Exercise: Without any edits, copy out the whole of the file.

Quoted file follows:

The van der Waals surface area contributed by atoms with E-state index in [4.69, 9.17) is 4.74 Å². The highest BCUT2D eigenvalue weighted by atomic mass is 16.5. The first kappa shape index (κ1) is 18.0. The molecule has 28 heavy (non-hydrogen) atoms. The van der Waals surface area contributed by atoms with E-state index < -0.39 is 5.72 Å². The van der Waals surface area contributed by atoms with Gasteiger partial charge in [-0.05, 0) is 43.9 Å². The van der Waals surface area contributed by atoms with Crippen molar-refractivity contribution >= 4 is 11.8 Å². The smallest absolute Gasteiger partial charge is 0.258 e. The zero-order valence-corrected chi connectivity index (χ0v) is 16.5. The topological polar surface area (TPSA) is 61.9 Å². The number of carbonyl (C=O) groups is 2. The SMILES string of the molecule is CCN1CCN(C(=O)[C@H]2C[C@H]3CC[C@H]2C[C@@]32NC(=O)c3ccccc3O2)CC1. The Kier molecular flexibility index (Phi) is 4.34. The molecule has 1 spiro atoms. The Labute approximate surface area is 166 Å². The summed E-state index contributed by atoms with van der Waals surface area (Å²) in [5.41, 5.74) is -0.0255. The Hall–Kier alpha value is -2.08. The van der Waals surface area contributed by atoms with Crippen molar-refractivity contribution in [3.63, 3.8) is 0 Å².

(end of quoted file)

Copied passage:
The van der Waals surface area contributed by atoms with E-state index in [4.69, 9.17) is 4.74 Å². The highest BCUT2D eigenvalue weighted by atomic mass is 16.5. The first kappa shape index (κ1) is 18.0. The molecule has 28 heavy (non-hydrogen) atoms. The van der Waals surface area contributed by atoms with E-state index < -0.39 is 5.72 Å². The van der Waals surface area contributed by atoms with Gasteiger partial charge in [-0.05, 0) is 43.9 Å². The van der Waals surface area contributed by atoms with Crippen molar-refractivity contribution >= 4 is 11.8 Å². The smallest absolute Gasteiger partial charge is 0.258 e. The zero-order valence-corrected chi connectivity index (χ0v) is 16.5. The topological polar surface area (TPSA) is 61.9 Å². The number of carbonyl (C=O) groups is 2. The SMILES string of the molecule is CCN1CCN(C(=O)[C@H]2C[C@H]3CC[C@H]2C[C@@]32NC(=O)c3ccccc3O2)CC1. The Kier molecular flexibility index (Phi) is 4.34. The molecule has 1 spiro atoms. The Labute approximate surface area is 166 Å². The summed E-state index contributed by atoms with van der Waals surface area (Å²) in [5.41, 5.74) is -0.0255. The Hall–Kier alpha value is -2.08. The van der Waals surface area contributed by atoms with Crippen molar-refractivity contribution in [3.63, 3.8) is 0 Å².